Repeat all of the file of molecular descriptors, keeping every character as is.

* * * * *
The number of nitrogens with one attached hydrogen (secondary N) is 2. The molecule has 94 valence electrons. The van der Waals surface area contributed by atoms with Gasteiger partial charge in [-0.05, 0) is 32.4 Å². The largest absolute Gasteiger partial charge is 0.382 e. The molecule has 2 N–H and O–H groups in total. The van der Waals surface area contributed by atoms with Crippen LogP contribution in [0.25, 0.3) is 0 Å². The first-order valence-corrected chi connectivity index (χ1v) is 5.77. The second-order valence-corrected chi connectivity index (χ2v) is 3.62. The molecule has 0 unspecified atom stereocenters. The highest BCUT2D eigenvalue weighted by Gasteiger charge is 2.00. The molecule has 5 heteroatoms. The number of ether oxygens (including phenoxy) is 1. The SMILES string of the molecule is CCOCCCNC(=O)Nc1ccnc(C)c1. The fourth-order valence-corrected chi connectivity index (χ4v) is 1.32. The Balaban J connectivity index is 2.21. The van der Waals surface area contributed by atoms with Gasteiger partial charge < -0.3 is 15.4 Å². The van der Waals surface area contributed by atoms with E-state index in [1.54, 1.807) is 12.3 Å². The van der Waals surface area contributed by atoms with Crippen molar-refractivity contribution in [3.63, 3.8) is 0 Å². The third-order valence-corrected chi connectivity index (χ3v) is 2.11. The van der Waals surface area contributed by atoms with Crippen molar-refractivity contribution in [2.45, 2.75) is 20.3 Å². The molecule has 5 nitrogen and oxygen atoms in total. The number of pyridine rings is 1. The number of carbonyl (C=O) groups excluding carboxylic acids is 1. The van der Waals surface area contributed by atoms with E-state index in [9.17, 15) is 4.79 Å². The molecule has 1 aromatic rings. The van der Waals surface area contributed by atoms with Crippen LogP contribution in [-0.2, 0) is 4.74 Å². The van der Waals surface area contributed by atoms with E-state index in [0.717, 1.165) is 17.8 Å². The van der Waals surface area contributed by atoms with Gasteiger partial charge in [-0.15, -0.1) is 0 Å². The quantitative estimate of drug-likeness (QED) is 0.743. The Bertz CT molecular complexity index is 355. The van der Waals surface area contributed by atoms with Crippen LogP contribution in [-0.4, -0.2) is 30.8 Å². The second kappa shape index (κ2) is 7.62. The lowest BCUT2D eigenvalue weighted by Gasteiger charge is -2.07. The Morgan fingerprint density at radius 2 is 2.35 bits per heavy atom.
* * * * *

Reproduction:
The number of nitrogens with one attached hydrogen (secondary N) is 2. The molecule has 94 valence electrons. The van der Waals surface area contributed by atoms with Gasteiger partial charge in [-0.05, 0) is 32.4 Å². The largest absolute Gasteiger partial charge is 0.382 e. The molecule has 2 N–H and O–H groups in total. The van der Waals surface area contributed by atoms with Crippen LogP contribution in [0.25, 0.3) is 0 Å². The first-order valence-corrected chi connectivity index (χ1v) is 5.77. The second-order valence-corrected chi connectivity index (χ2v) is 3.62. The molecule has 0 unspecified atom stereocenters. The highest BCUT2D eigenvalue weighted by Gasteiger charge is 2.00. The molecule has 5 heteroatoms. The number of ether oxygens (including phenoxy) is 1. The SMILES string of the molecule is CCOCCCNC(=O)Nc1ccnc(C)c1. The fourth-order valence-corrected chi connectivity index (χ4v) is 1.32. The Balaban J connectivity index is 2.21. The van der Waals surface area contributed by atoms with Gasteiger partial charge < -0.3 is 15.4 Å². The van der Waals surface area contributed by atoms with E-state index in [1.54, 1.807) is 12.3 Å². The van der Waals surface area contributed by atoms with Crippen molar-refractivity contribution in [3.63, 3.8) is 0 Å². The third-order valence-corrected chi connectivity index (χ3v) is 2.11. The van der Waals surface area contributed by atoms with Crippen molar-refractivity contribution in [2.45, 2.75) is 20.3 Å². The molecule has 5 nitrogen and oxygen atoms in total. The number of pyridine rings is 1. The number of carbonyl (C=O) groups excluding carboxylic acids is 1. The van der Waals surface area contributed by atoms with E-state index in [9.17, 15) is 4.79 Å². The molecule has 1 aromatic rings. The van der Waals surface area contributed by atoms with Crippen LogP contribution in [-0.2, 0) is 4.74 Å². The van der Waals surface area contributed by atoms with E-state index in [0.717, 1.165) is 17.8 Å². The van der Waals surface area contributed by atoms with Gasteiger partial charge in [-0.15, -0.1) is 0 Å². The quantitative estimate of drug-likeness (QED) is 0.743. The Bertz CT molecular complexity index is 355. The van der Waals surface area contributed by atoms with Crippen LogP contribution in [-0.4, -0.2) is 30.8 Å². The second kappa shape index (κ2) is 7.62. The lowest BCUT2D eigenvalue weighted by Gasteiger charge is -2.07. The Morgan fingerprint density at radius 2 is 2.35 bits per heavy atom.